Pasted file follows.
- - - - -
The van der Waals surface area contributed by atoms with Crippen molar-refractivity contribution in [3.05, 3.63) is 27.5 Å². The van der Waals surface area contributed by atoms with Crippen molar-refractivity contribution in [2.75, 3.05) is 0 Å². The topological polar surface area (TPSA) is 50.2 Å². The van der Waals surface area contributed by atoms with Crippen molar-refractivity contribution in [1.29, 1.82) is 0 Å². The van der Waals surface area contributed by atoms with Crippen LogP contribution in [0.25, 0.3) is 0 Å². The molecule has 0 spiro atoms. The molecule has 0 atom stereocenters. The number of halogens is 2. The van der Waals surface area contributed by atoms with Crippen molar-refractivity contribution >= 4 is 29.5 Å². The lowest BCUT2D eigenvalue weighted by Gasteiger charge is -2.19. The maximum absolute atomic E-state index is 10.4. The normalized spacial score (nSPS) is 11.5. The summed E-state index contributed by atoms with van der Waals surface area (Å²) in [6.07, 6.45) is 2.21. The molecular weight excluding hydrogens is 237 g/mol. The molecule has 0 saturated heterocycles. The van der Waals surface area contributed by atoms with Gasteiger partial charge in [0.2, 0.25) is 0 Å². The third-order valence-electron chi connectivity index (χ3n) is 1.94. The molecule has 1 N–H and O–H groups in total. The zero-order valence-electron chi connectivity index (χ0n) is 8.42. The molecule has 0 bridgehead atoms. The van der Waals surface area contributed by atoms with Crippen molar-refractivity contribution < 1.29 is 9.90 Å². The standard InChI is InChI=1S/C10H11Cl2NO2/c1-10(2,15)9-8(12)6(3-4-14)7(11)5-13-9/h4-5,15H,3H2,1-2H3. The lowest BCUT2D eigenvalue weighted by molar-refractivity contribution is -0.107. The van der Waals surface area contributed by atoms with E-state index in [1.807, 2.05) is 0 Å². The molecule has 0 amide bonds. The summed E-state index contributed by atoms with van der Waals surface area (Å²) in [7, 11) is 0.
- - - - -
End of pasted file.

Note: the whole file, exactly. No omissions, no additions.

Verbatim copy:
The van der Waals surface area contributed by atoms with Crippen molar-refractivity contribution in [3.05, 3.63) is 27.5 Å². The van der Waals surface area contributed by atoms with Crippen molar-refractivity contribution in [2.75, 3.05) is 0 Å². The topological polar surface area (TPSA) is 50.2 Å². The van der Waals surface area contributed by atoms with Crippen molar-refractivity contribution in [1.29, 1.82) is 0 Å². The van der Waals surface area contributed by atoms with Crippen LogP contribution in [0.25, 0.3) is 0 Å². The molecule has 0 spiro atoms. The molecule has 0 atom stereocenters. The number of halogens is 2. The van der Waals surface area contributed by atoms with Crippen molar-refractivity contribution >= 4 is 29.5 Å². The lowest BCUT2D eigenvalue weighted by Gasteiger charge is -2.19. The maximum absolute atomic E-state index is 10.4. The normalized spacial score (nSPS) is 11.5. The summed E-state index contributed by atoms with van der Waals surface area (Å²) in [6.07, 6.45) is 2.21. The molecular weight excluding hydrogens is 237 g/mol. The molecule has 0 saturated heterocycles. The van der Waals surface area contributed by atoms with Gasteiger partial charge in [0.2, 0.25) is 0 Å². The third-order valence-electron chi connectivity index (χ3n) is 1.94. The molecule has 1 N–H and O–H groups in total. The zero-order valence-electron chi connectivity index (χ0n) is 8.42. The molecule has 0 bridgehead atoms. The van der Waals surface area contributed by atoms with Crippen molar-refractivity contribution < 1.29 is 9.90 Å². The standard InChI is InChI=1S/C10H11Cl2NO2/c1-10(2,15)9-8(12)6(3-4-14)7(11)5-13-9/h4-5,15H,3H2,1-2H3. The lowest BCUT2D eigenvalue weighted by molar-refractivity contribution is -0.107. The van der Waals surface area contributed by atoms with E-state index in [1.807, 2.05) is 0 Å². The molecule has 0 amide bonds. The summed E-state index contributed by atoms with van der Waals surface area (Å²) in [7, 11) is 0.